More than 40 officers, some with shotguns and several wearing bulletproof vests, surrounded the county jail as marshals pulled up with the Hyattes and several police cruiser escorts.

The nearby Roane County Courthouse was closed to the public while the Hyattes were arraigned separately. They then were whisked away to maximum-security prisons until their next scheduled court appearances Aug. 31.

"It is a relief to have those people back and in custody, because where they are at now they are not going to cause anybody any trouble," Sheriff David Haggard said.

Authorities accuse Jennifer Hyatte of ambushing the guards who were transporting her husband. Corrections officer Wayne "Cotton" Morgan, 56, was killed and Jennifer Hyatte was shot in the leg by a guard.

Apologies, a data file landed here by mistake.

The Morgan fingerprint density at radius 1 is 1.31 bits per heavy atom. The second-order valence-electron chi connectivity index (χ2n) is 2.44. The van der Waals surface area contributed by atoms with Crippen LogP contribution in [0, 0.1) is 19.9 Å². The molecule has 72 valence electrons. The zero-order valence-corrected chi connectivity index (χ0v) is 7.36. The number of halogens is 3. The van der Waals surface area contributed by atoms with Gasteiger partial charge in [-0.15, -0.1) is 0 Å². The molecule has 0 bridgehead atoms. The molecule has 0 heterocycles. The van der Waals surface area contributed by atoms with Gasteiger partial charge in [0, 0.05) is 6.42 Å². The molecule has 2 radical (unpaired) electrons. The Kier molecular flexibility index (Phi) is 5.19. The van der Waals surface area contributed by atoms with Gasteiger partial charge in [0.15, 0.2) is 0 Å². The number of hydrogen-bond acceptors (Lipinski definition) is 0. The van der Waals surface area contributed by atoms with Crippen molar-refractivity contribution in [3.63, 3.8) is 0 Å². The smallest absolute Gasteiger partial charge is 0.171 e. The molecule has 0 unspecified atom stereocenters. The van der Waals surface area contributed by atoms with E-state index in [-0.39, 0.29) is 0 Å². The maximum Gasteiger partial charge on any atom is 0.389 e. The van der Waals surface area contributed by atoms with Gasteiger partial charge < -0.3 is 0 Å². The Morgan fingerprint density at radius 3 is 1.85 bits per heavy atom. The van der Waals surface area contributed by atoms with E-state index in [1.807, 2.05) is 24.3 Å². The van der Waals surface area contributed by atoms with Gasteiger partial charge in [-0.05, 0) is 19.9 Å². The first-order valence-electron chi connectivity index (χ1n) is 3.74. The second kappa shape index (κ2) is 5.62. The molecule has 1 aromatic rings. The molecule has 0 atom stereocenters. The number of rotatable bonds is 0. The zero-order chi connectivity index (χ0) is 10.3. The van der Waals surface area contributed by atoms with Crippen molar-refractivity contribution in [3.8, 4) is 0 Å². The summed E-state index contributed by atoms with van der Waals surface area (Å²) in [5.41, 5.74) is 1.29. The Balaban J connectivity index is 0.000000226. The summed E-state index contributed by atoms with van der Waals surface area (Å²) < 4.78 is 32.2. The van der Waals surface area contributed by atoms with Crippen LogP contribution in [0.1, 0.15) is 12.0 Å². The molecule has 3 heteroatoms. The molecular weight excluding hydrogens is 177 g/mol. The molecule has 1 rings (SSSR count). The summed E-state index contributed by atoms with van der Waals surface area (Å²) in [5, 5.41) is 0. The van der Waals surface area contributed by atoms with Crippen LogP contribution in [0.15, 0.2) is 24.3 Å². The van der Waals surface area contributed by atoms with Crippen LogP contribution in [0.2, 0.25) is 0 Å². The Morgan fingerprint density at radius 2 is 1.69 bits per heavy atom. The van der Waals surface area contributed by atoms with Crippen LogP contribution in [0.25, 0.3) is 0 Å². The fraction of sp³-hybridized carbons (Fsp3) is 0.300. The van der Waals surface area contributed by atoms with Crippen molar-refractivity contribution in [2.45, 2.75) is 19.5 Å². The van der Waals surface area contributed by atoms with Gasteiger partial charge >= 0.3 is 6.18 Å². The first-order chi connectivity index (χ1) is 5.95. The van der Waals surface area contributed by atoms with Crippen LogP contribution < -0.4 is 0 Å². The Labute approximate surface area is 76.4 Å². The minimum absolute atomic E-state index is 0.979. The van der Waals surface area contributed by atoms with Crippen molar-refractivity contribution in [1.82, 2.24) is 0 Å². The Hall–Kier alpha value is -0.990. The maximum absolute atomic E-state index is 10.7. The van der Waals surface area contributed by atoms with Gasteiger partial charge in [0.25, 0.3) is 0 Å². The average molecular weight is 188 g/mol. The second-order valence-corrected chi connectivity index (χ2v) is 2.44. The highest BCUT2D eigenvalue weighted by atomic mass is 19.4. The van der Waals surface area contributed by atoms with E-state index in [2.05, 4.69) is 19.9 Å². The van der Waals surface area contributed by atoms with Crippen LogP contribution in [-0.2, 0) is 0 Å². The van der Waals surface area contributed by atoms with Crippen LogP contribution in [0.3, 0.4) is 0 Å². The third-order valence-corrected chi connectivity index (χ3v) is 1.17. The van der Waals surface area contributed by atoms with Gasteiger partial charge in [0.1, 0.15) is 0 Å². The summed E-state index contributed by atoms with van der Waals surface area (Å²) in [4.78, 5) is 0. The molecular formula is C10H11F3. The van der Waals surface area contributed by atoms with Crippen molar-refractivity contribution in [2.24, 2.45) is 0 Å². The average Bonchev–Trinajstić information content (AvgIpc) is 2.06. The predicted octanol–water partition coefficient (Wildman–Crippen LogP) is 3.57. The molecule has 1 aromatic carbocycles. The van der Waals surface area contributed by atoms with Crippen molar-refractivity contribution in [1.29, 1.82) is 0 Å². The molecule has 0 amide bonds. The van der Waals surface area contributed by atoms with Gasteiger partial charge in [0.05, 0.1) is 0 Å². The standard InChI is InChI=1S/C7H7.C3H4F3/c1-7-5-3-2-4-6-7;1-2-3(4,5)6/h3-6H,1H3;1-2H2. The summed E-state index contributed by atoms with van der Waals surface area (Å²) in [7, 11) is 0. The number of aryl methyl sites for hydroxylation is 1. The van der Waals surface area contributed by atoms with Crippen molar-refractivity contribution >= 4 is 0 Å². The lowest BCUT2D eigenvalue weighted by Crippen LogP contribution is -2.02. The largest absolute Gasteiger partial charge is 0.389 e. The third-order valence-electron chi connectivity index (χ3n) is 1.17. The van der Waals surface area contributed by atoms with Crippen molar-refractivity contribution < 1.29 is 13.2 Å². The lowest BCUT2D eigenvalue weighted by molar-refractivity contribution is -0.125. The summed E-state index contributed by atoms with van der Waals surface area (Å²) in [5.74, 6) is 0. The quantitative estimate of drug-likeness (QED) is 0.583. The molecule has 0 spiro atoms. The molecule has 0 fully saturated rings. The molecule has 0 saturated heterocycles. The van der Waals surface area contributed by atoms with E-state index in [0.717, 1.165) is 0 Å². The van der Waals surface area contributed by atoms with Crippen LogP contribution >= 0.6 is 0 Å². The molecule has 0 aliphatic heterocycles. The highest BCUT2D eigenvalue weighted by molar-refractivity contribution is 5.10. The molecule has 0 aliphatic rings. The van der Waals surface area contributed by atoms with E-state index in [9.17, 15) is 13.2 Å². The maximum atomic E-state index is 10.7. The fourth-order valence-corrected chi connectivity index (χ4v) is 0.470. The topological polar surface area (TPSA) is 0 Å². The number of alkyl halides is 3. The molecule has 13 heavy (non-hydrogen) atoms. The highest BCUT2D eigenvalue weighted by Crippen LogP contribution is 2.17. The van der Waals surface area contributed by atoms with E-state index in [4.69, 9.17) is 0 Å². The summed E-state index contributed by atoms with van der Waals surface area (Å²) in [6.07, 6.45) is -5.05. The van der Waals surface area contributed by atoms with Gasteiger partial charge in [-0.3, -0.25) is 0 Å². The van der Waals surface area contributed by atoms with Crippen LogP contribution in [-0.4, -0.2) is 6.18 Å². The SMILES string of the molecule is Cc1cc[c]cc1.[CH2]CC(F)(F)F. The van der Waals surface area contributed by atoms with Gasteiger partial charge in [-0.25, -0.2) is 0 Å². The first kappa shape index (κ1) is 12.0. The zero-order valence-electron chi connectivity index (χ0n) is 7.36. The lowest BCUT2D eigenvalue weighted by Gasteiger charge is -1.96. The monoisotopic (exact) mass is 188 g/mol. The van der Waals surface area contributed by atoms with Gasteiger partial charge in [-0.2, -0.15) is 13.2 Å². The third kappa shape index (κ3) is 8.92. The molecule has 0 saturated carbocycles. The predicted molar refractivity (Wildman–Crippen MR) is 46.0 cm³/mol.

The Hyattes were captured late the next day at a budget motel in Columbus after the cab driver who drove them to the city called police.

George Hyatte, 34, has a long criminal record of robberies, assault and escape and already is serving a 41-year sentence. Jennifer Hyatte, 31, had been fired from her prison job because of her relationship with Hyatte, whom she married this year.

 
 

Ambush suspect asked father for handcuff key

Tip might have thwarted the courthouse shooting

By Joseph M. Dougherty - Deseret News

August 13, 2005

WEST JORDAN About a month ago, Floyd Forsyth received a call from his daughter in Tennessee, Jennifer Hyatte.

Hyatte asked her father, a former police officer, about getting a handcuff key. She told him her husband, George Hyatte, was about to get out of prison.

Little did Forsyth know how ominous that conversation really was.

Tuesday, Jennifer Hyatte, 31, is alleged to have planned an armed ambush on two corrections officers killing one and injuring the other while they escorted her husband, George Hyatte, 34, from a Kingston, Tenn., courthouse.